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Career Hub will Help Students Become Career Ready



For employers, no matter what industry, there is no bigger priority than attracting and retaining a skilled workforce. That is a priority that hasn’t changed much through the decades. The topic is getting a lot of attention these days, with employers, lawmakers, and communities more focused on ever than on the next generation of talent.


For students, they have a lot of options ahead of them, especially in the higher education space with numerous opportunities across our region, state, and country for them to consider. But college isn’t for everyone, at least in the beginning. More than half of all students don’t pursue a college path.


Many students head straight for the workforce and employers are hoping those students are armed with at least some basic skills that will help them on their career path. Many of those students are enrolled in career and technical education courses in their schools (CTE). Our high schools do a great job individually helping teach those skills. And many courses will continue to be offered in their current schools.


But could a collaborative effort make students more career ready? We think so, and we’re excited about the potential development of the new Career Hub in South Bend.   


The South Bend Community School Corporation School Board will next week consider final action on the development of a Career Hub in the former Studebaker Building 84. The Career Hub has long been a priority for the area and was an important component of the school referendum approved by voters in 2020. St. Joseph County is the largest County in Indiana without such a center.


If approved, plans will advance and renovations will need to be completed, with a targeted opening at the beginning of the 2025-2026 school year.


Though South Bend will be the host, students from across the region will be able to take advantage of the offers at the Hub. Nearly every public, private, parochial, and charter school has been involved in the planning for the development of the center. The collaborative effort has produced a solid plan shaped around what the jobs of the future will look like and what skills will be necessary for students to master.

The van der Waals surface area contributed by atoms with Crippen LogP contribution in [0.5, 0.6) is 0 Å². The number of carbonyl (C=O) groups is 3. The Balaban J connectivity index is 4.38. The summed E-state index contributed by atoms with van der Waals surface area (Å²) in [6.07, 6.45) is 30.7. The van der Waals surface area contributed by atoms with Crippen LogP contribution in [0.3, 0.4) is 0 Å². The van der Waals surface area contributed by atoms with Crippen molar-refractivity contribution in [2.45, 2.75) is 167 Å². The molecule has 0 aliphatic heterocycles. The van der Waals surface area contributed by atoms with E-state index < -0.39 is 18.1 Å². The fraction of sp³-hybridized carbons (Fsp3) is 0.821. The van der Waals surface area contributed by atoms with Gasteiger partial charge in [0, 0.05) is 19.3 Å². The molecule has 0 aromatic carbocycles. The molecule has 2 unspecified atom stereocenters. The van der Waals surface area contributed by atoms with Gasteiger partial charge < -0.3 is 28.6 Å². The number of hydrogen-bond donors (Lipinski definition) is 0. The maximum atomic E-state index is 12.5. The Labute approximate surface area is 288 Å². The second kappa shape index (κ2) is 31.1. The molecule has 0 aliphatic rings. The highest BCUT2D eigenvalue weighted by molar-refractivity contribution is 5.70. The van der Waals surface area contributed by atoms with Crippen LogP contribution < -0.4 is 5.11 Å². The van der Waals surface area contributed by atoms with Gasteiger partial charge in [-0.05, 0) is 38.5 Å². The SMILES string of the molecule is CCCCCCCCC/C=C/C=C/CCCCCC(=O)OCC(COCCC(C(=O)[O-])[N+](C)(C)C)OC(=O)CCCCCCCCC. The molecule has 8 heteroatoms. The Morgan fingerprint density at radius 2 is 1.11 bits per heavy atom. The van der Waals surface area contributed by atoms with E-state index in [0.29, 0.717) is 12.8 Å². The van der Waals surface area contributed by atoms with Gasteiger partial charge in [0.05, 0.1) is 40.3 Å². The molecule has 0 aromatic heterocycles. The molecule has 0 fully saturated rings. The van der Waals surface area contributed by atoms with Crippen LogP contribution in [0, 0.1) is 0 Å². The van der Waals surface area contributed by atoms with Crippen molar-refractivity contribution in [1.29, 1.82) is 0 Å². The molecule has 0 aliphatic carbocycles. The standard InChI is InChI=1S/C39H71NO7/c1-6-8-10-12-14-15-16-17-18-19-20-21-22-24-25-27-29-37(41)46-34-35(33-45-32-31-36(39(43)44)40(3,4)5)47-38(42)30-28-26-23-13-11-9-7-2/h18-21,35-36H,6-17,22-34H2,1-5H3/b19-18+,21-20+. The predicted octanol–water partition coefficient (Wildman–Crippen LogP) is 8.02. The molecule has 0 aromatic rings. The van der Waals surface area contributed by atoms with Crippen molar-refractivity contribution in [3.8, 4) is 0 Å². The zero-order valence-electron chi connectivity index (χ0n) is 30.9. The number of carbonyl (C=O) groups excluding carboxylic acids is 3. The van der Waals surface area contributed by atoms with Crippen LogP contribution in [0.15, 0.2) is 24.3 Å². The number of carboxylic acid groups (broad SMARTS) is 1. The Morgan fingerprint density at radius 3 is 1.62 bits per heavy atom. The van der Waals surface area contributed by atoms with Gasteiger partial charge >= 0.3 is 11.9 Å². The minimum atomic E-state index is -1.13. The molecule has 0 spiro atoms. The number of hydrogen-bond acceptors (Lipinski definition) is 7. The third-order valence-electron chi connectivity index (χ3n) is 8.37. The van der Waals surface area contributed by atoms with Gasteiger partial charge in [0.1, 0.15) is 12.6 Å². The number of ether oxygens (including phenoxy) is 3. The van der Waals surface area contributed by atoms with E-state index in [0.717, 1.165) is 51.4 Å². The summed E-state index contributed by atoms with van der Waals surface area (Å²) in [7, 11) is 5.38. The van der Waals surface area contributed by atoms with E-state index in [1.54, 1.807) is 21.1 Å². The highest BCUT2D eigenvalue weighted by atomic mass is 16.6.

The new center will offer a variety of studies, including automation and robotics, entrepreneurship, IT support, precision machining, supply chain and logistics, welding technology, automotive services, construction trades, cosmetology, criminal justice, culinary arts, cybersecurity operations, early childhood education, education careers, hospitality management, human and social services, and TV and radio broadcasting.


More importantly, the center will be designed in such a way that it can expand or be modified to meet the changing needs of the job market and our local employers.


The Hub will offer a student experience that isn’t currently available in our area. It will make CTE programs available to more students and will offer new programs that individual schools aren’t able to offer on their own. More CTE enrollment should lead to higher graduation rates, and a focused effort will lead to more work-based learning and job placement opportunities for students.  


As St. Joseph County is attracting a number of businesses in new and emerging industries, the timing for such a center couldn’t be better.


On March 11, the School Corporation hosted a community meeting where plans were outlined, and feedback was sought. Two opportunities remain for the community to hear more about the Career Hub plan. First, a meeting is scheduled for Monday, April 15, at 5:30 p.m. at Riley High School to talk more about the Studebaker lease. The School Board will then consider the proposal at their April 17 Board meeting.

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